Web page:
SLA, 7/16: Make the Most of a Difficult Situation: Solutions to Get You Through

Make the Most of a Difficult Situation: Solutions to Get You Through

Jill Hurst-Wahl
co-author of The Information and Knowledge Professionals Career Handbook (among other activities)

Jill outlined ten approaches to handling difficult situations, then we discussed two sample scenarios and some situations audience members broached.

Jill says she’s stayed in difficult positions because she kept waiting for people to change.

Is there a way a difficult situation will pay off for us? Maybe it’s in what we learn about ourselves or learn about the situation. Or perhaps it’s in the connections we make in light of the difficult situations.

Jill asked us to define what a difficult situation is:
Unethical activities
Dysfunctional organization (every organization is like a family: there will be some dysfunction)
Change, whether positive or negative
Insecure coworkers
Doing more with less, budget cuts
Unexpected feedback
Poor communication
Personality clashes
Polarized groups, groups not able to work together well
Feeling trapped
Being pigeonholed
Breaking down boundaries

Jill’s 4 overarching things:
Don’t like it
Don’t know how to handle it
See limited options

We often think of difficult situations being associated with a person, but many times, it’s an organizational issue

One example is someone with an unpleasant odor

Conference website and slideshare have handouts:…

learn about the situation: get out of your space, walk around the building, hide in the bathroom on a different floor, stand back, drop assumptions
think about the external environment: why is the boss suddenly being difficult (bad marriage, kid problems, boss problems)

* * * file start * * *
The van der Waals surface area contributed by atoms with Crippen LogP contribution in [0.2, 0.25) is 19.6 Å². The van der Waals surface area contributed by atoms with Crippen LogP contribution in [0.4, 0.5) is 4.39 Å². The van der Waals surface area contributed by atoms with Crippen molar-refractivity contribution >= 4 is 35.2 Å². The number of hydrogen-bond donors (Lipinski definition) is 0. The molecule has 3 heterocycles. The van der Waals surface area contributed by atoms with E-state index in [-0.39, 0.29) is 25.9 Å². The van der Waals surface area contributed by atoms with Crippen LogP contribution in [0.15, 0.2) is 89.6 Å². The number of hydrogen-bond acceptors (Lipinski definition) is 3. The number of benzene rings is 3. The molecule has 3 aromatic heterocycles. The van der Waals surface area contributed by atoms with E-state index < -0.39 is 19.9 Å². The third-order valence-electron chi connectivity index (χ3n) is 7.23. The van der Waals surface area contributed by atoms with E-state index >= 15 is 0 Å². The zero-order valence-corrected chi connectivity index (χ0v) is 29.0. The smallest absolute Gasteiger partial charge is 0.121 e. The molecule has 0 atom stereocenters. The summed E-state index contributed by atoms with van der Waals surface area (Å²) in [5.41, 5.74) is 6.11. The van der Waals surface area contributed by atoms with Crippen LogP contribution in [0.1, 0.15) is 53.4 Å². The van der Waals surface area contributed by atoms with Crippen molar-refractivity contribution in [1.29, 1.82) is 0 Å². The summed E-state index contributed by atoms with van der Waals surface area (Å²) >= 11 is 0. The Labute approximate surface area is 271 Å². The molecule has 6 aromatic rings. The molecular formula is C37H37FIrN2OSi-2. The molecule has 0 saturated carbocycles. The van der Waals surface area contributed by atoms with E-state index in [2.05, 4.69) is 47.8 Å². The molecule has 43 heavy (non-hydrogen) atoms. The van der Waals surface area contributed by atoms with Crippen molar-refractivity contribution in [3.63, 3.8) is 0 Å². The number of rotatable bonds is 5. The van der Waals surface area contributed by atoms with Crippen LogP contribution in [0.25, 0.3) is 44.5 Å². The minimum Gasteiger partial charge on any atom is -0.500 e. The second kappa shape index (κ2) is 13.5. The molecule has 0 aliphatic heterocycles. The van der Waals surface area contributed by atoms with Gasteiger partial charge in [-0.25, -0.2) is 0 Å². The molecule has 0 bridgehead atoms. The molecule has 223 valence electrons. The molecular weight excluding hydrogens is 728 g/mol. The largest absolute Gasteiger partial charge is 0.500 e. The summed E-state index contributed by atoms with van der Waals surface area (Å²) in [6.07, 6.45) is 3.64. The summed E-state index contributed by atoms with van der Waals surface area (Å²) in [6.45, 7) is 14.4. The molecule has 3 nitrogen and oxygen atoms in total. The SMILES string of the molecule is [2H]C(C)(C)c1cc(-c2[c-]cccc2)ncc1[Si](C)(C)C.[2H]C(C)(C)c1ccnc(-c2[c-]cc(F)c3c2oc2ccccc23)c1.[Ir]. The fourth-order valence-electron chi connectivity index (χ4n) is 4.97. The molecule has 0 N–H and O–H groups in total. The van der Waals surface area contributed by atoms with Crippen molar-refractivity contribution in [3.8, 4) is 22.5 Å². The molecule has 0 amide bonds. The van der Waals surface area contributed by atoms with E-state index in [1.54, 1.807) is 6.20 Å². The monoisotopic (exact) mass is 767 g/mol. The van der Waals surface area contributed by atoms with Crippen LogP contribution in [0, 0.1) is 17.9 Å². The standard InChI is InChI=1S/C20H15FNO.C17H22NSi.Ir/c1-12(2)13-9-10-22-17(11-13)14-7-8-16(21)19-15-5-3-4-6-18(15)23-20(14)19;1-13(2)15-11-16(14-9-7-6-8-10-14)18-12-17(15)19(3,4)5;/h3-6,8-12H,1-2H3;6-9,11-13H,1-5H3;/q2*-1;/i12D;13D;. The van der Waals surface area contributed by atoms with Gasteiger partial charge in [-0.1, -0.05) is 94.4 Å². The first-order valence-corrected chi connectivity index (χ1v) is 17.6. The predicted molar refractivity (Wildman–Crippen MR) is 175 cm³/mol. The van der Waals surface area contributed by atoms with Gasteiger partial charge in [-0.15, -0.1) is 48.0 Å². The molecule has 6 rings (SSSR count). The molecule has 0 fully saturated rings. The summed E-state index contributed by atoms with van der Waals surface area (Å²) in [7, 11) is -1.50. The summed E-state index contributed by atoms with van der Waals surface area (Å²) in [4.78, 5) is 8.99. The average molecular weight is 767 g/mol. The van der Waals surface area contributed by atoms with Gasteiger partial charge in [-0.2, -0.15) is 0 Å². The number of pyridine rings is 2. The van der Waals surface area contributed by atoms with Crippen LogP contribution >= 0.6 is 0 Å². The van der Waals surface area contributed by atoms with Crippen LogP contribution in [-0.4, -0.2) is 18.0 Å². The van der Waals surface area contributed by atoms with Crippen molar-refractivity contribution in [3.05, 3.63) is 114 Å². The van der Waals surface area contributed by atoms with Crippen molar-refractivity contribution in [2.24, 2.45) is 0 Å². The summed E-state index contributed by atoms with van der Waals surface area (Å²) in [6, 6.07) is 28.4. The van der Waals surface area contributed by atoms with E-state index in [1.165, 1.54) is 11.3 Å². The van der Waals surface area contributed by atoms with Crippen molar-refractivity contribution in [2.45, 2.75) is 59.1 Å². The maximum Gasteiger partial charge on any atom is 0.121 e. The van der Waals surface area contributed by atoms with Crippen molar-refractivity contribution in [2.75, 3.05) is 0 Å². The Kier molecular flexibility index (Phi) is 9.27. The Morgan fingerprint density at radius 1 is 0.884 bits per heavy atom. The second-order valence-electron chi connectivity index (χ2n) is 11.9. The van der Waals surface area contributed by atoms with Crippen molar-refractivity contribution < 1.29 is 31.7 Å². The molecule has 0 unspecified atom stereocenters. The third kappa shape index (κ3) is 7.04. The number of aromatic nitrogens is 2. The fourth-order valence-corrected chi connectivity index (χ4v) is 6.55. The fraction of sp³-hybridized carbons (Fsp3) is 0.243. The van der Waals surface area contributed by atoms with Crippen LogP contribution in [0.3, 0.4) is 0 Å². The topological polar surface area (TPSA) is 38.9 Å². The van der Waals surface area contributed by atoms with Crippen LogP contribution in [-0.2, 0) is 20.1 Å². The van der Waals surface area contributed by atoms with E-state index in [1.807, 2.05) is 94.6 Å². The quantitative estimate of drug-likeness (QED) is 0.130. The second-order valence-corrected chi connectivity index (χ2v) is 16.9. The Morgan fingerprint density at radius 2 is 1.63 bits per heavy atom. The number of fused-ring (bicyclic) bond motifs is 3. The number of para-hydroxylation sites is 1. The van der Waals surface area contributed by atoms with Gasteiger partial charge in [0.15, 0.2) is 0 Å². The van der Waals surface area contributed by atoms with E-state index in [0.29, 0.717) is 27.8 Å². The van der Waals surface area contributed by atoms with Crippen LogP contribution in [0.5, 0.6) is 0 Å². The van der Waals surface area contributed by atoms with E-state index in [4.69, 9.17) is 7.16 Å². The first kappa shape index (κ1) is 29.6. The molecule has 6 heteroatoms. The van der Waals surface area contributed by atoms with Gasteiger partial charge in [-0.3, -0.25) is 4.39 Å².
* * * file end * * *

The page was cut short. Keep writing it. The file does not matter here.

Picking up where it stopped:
brainstorm/mindstorm: if you can’t talk with someone else, at least sit with yourself and some paper to think things over
pull together a team: who can you talk to who might give you a different perspective or options, maybe someone who knows something about your organization can give you a different point of view, by talking through the situation, you might hear it differently
build support/find a mentor: get help exiting the situation, who can help you with that?, be patient about the exit: it took Jill a year to leave the 4-year bad situation: got her ducks in a row, started a journal to outline her ideas and figure out what to do next
learn how to listen to what is said and not said: what kind of words and language are they using?
talk to the person causing the angst
if it’s harassment, involve human resources: harassment is one time when you shouldn’t just sit down and take what’s happening; however, bullying is not illegal in the workplace (Jill says in one of her difficult situations, going to HR would not have worked because of the work environment. When she left that organization, many other people left, too.) HR protects the organization, isn’t necessarily workers’ friends. Find the lay of the land before going to HR.
if you need to leave, have a strategy: network with people, row your ducks, update your resume, get on LinkedIn or other online communities, check out your finances, the TRAK staffing lady recommends considering exit strategies a long time before the situation becomes a crisis or emergency, what can I do differently in the organization,
Question from the audience: how can you gauge what things are like in a different organization to know whether working there won’t just lead to the same problems? Jill suggests talking to insiders, when you’re interviewing, look around: do you notice things that seem odd or out of place or might indicate certain problems? and have company reviews